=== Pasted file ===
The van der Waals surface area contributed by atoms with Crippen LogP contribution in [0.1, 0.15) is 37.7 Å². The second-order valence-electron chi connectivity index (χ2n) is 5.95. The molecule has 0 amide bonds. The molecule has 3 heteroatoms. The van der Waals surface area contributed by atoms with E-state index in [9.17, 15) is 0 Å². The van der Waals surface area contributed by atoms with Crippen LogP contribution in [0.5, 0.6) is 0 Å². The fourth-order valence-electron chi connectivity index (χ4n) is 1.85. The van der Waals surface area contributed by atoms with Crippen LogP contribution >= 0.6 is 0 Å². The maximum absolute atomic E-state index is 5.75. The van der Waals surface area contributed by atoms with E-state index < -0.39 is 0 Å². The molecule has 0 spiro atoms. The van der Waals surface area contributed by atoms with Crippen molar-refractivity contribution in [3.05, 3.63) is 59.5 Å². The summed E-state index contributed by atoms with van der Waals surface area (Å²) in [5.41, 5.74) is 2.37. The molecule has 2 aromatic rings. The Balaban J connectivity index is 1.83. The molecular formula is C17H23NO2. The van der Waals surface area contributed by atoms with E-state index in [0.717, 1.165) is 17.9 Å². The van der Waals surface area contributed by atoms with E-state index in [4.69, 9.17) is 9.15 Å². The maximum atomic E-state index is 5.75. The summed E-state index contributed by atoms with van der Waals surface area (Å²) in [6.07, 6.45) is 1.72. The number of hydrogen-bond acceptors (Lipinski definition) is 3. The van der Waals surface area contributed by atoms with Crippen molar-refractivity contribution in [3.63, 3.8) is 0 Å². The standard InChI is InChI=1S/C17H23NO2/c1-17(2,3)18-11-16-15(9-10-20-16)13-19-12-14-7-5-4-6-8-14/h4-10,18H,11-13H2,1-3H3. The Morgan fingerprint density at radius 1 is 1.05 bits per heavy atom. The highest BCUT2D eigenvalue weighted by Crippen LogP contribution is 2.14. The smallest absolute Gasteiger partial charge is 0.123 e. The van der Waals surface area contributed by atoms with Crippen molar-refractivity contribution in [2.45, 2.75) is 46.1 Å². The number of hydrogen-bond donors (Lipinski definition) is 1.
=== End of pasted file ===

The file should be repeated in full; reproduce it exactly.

The van der Waals surface area contributed by atoms with Crippen LogP contribution in [0.1, 0.15) is 37.7 Å². The second-order valence-electron chi connectivity index (χ2n) is 5.95. The molecule has 0 amide bonds. The molecule has 3 heteroatoms. The van der Waals surface area contributed by atoms with E-state index in [9.17, 15) is 0 Å². The van der Waals surface area contributed by atoms with Crippen LogP contribution in [0.5, 0.6) is 0 Å². The fourth-order valence-electron chi connectivity index (χ4n) is 1.85. The van der Waals surface area contributed by atoms with Crippen LogP contribution >= 0.6 is 0 Å². The maximum absolute atomic E-state index is 5.75. The van der Waals surface area contributed by atoms with E-state index < -0.39 is 0 Å². The molecule has 0 spiro atoms. The van der Waals surface area contributed by atoms with Crippen molar-refractivity contribution in [3.05, 3.63) is 59.5 Å². The summed E-state index contributed by atoms with van der Waals surface area (Å²) in [5.41, 5.74) is 2.37. The molecule has 2 aromatic rings. The Balaban J connectivity index is 1.83. The molecular formula is C17H23NO2. The van der Waals surface area contributed by atoms with E-state index in [0.717, 1.165) is 17.9 Å². The van der Waals surface area contributed by atoms with E-state index in [4.69, 9.17) is 9.15 Å². The maximum atomic E-state index is 5.75. The summed E-state index contributed by atoms with van der Waals surface area (Å²) in [6.07, 6.45) is 1.72. The number of hydrogen-bond acceptors (Lipinski definition) is 3. The van der Waals surface area contributed by atoms with Crippen molar-refractivity contribution in [3.63, 3.8) is 0 Å². The standard InChI is InChI=1S/C17H23NO2/c1-17(2,3)18-11-16-15(9-10-20-16)13-19-12-14-7-5-4-6-8-14/h4-10,18H,11-13H2,1-3H3. The Morgan fingerprint density at radius 1 is 1.05 bits per heavy atom. The highest BCUT2D eigenvalue weighted by Crippen LogP contribution is 2.14. The smallest absolute Gasteiger partial charge is 0.123 e. The van der Waals surface area contributed by atoms with Crippen molar-refractivity contribution in [2.45, 2.75) is 46.1 Å². The number of hydrogen-bond donors (Lipinski definition) is 1.